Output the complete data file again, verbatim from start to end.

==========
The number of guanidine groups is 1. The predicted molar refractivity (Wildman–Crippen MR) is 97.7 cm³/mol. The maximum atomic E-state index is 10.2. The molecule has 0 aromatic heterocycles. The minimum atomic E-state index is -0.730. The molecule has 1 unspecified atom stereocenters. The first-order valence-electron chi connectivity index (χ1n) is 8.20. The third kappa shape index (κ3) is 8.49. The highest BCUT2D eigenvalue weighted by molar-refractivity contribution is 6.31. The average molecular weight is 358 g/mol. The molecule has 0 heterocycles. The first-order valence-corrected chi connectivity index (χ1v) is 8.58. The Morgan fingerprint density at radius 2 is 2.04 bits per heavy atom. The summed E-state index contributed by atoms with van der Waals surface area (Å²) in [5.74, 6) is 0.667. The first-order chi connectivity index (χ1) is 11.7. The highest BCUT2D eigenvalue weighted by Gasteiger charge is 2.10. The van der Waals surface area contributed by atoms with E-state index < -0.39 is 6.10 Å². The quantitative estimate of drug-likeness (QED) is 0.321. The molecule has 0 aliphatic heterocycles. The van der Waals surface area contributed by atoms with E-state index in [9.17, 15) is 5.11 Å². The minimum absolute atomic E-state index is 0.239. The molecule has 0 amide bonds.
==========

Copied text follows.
The number of guanidine groups is 1. The predicted molar refractivity (Wildman–Crippen MR) is 97.7 cm³/mol. The maximum atomic E-state index is 10.2. The molecule has 0 aromatic heterocycles. The minimum atomic E-state index is -0.730. The molecule has 1 unspecified atom stereocenters. The first-order valence-electron chi connectivity index (χ1n) is 8.20. The third kappa shape index (κ3) is 8.49. The highest BCUT2D eigenvalue weighted by molar-refractivity contribution is 6.31. The average molecular weight is 358 g/mol. The molecule has 0 heterocycles. The first-order valence-corrected chi connectivity index (χ1v) is 8.58. The Morgan fingerprint density at radius 2 is 2.04 bits per heavy atom. The summed E-state index contributed by atoms with van der Waals surface area (Å²) in [5.74, 6) is 0.667. The first-order chi connectivity index (χ1) is 11.7. The highest BCUT2D eigenvalue weighted by Gasteiger charge is 2.10. The van der Waals surface area contributed by atoms with E-state index < -0.39 is 6.10 Å². The quantitative estimate of drug-likeness (QED) is 0.321. The molecule has 0 aliphatic heterocycles. The van der Waals surface area contributed by atoms with E-state index in [9.17, 15) is 5.11 Å². The minimum absolute atomic E-state index is 0.239. The molecule has 0 amide bonds.